When I turned sixteen and began to work part time after school and on weekends, I earned enough money to join a gym. It was one of those private key gyms where they gave you a key to the front door, and you could work out any time you wanted. This one in particular was located in the seedy part of town, where I suspect most of them were. At the time, I assumed the location had been chosen because the rent was low, but now I wonder if the run from your car to the front door, trying to avoid being mugged was intended to be some kind of cardiovascular exercise.

Although there wasn’t a policy against women members, there weren’t any females. This was a real Man’s Gym. There were no fancy chrome machines or treadmills or TV’s tuned to MTV. No, sir, this was a gym where men could swear and scream as they tried to lift impossible weights. The floor was covered with a one-inch thick, dense black rubber mat, perfect for throwing the weights down after an aborted lift. The locker room was always wet, and the floor near the trash can was always cluttered with spent syringes used to inject the latest steroid cocktail.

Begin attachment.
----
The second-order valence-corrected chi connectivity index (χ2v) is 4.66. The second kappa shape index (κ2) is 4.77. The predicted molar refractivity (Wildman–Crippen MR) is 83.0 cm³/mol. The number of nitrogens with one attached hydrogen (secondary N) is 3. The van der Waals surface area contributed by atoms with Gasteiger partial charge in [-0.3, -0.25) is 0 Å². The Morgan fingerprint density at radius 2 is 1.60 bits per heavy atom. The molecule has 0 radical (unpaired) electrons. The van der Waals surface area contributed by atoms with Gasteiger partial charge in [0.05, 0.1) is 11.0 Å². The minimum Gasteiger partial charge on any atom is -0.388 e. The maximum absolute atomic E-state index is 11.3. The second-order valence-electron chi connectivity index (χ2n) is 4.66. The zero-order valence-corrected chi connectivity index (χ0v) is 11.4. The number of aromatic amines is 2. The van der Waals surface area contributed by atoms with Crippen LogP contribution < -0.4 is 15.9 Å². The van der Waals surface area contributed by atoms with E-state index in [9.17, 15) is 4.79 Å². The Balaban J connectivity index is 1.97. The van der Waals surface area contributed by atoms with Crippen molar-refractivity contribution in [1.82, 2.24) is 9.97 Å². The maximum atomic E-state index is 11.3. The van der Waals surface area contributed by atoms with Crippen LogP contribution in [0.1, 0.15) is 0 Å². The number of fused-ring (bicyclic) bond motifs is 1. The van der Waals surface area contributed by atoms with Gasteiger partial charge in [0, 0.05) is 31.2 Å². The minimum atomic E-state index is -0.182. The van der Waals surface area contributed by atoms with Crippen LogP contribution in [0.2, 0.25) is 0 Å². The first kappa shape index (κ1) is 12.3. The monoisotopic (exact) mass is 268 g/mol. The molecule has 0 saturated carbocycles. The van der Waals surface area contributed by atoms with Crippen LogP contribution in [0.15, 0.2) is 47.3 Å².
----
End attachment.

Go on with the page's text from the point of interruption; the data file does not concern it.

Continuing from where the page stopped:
In my late teens I was almost six feet tall and my weight was approaching two-hundred pounds. I had a huge chest and a waist so small that it was impossible to purchase a dress shirt that didn’t look as though I borrowed it from my father. Although I can’t imagine weighing that much today, back then, I thought it was a great look.

Due to a nasty bout of pneumonia at the age of twenty-three, I lost twenty pounds within a couple of weeks and another twenty within a year. After many trips to different specialists, they assured me all was fine, but suspected my metabolic rate had somehow sped up, thereby abandoning me at one hundred and sixty pounds.